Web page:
After a small break – some well-overdue pontificating on the EU, on my part. I hesitate to fully agree to Daniel’s assertion that the EU is dead. In fact, I would say, on the specifities of the crisis, exactly the opposite – the Euro will likely collapse, and the future of the EU is wobbly, at best. However, I am struggling to find any positive outlooks on the EU’s future, following on from Friday’s abject failure of a summit.
Most commentators point out that the crisis is well past manageable levels from individual countries, and that the future now rests on the shoulder of the ECB and Mario Draghi. Reuters’ Felix Salmon has perhaps been the most damning of all, writing of Draghi: “He’s very reluctant to lend it directly, he won’t lend it to the EFSF, and he won’t lend it to the IMF. Draghi has his instructions, and he’s sticking to them — even if doing so means the end of the euro zone as we know it.”
Independent economic adviser to European Commission, Philippe Legrain, agrees: “Only the ECB has the unlimited wherewithal to save Europe from the abyss now… But the longer the ECB delays, the greater the hit to people’s jobs and savings, the deeper the enduring damage to investors’ confidence in the eurozone financial system, and the bigger the risk of a catastrophic mishap. The time to act is now.”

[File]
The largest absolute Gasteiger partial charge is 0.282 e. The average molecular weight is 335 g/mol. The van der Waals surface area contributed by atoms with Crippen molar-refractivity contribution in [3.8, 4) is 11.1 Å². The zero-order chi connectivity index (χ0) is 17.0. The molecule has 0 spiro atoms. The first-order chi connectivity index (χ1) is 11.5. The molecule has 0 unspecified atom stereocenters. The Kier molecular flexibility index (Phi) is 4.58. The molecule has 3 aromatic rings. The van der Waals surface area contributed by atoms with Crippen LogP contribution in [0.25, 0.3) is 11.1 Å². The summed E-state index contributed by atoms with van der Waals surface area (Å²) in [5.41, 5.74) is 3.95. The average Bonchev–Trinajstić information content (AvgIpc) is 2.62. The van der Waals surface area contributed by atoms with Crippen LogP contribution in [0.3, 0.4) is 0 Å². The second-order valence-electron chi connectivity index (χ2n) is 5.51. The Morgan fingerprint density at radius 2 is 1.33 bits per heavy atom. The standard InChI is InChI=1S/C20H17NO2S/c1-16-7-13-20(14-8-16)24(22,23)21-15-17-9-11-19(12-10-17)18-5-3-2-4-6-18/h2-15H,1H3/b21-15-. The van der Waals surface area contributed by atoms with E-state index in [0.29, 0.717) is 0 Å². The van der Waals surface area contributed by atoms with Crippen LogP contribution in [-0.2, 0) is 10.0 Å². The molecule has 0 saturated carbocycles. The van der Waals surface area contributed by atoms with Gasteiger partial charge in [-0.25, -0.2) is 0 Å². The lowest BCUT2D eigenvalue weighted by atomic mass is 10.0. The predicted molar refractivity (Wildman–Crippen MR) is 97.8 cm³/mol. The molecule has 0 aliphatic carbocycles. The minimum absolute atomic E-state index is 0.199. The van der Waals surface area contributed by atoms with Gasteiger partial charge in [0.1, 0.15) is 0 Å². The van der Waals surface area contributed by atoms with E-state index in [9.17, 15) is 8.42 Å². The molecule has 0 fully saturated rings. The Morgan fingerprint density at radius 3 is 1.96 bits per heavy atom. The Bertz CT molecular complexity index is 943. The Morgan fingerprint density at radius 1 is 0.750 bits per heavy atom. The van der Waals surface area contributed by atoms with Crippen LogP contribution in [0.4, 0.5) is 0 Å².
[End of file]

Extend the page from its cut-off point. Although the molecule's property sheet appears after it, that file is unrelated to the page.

And Frances Coppola writes under the heading ‘Nightfall in Euroland‘ that the proposed changes would not create a fiscal union anyway, and that it doesn’t address the problems that the Eurozone faces. “The financial sector is calling for a ‘big bazooka’ to backstop sovereign debt and stem the capital flight. It didn’t get one from this summit, so the European financial system will continue to haemorrhage money. Eventually it will bleed to death, and there will be massive banking failure that will make the 2008 crisis look like a minor blip.”
The sum of these pieces is, in my mind, a spot-on assessment of the situation. Perhaps I have unwittingly been reading spectacularly pessimistic opinion pieces on the Euro crisis (would be interested to see any positive ones!) but as it currently stands, until or unless the ECB/Draghi agree to step in and save the Euro, we seem to be looking at a chaotic beginning to 2012.
Some commentators have been discussing, ‘what next?’ – Luke Bozier suggests that the UK will leave the Union (as it is no longer in Britain’s interests to be in it), and that the best bet is for Britain to look at joining trading agreements elsewhere. I find this view fairly faultless – why have all your eggs in one basket when it comes to trade? Why has Britain been so reliant on Europe for trading when there are developing countries that have more opportunities for us?
It is also interesting to note that there are rumours that Germany has been printing Deutsche Marks. If true, this is a damning indictment of the Euro from the very country that has benefitted from it. According to ArabianMoney, Greece is due to pay its next debt instalment on the 17th – in four days. We’ll see what happens.
I have, perhaps unwisely, bet someone that the Euro will collapse by February 14th. Wonder if the bookies are taking bets on the collapse of the EU?